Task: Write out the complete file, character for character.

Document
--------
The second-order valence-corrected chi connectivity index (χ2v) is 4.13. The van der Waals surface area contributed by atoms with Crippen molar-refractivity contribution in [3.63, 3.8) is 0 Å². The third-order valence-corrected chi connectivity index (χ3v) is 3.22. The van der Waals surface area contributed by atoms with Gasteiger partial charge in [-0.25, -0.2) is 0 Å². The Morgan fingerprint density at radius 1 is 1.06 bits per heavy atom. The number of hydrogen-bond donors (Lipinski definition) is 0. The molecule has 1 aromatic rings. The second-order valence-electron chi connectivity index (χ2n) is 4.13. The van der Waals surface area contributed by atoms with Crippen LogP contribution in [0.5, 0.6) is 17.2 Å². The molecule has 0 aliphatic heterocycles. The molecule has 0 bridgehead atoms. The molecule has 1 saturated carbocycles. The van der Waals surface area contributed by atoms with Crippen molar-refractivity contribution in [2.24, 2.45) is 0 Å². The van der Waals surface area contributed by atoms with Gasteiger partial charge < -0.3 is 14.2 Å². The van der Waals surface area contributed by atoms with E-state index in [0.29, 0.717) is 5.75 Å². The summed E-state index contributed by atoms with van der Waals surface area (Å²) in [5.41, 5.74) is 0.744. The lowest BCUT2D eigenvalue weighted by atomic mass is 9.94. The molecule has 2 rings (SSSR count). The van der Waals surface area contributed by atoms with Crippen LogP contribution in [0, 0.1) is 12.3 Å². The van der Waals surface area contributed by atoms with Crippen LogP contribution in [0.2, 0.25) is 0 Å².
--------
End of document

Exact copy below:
The second-order valence-corrected chi connectivity index (χ2v) is 4.13. The van der Waals surface area contributed by atoms with Crippen molar-refractivity contribution in [3.63, 3.8) is 0 Å². The third-order valence-corrected chi connectivity index (χ3v) is 3.22. The van der Waals surface area contributed by atoms with Gasteiger partial charge in [-0.25, -0.2) is 0 Å². The Morgan fingerprint density at radius 1 is 1.06 bits per heavy atom. The number of hydrogen-bond donors (Lipinski definition) is 0. The molecule has 1 aromatic rings. The second-order valence-electron chi connectivity index (χ2n) is 4.13. The van der Waals surface area contributed by atoms with Crippen LogP contribution in [0.5, 0.6) is 17.2 Å². The molecule has 0 aliphatic heterocycles. The molecule has 0 bridgehead atoms. The molecule has 1 saturated carbocycles. The van der Waals surface area contributed by atoms with Crippen molar-refractivity contribution in [2.24, 2.45) is 0 Å². The van der Waals surface area contributed by atoms with Gasteiger partial charge < -0.3 is 14.2 Å². The van der Waals surface area contributed by atoms with E-state index in [0.29, 0.717) is 5.75 Å². The summed E-state index contributed by atoms with van der Waals surface area (Å²) in [5.41, 5.74) is 0.744. The lowest BCUT2D eigenvalue weighted by atomic mass is 9.94. The molecule has 2 rings (SSSR count). The van der Waals surface area contributed by atoms with Crippen LogP contribution in [0, 0.1) is 12.3 Å². The van der Waals surface area contributed by atoms with Crippen LogP contribution in [0.2, 0.25) is 0 Å².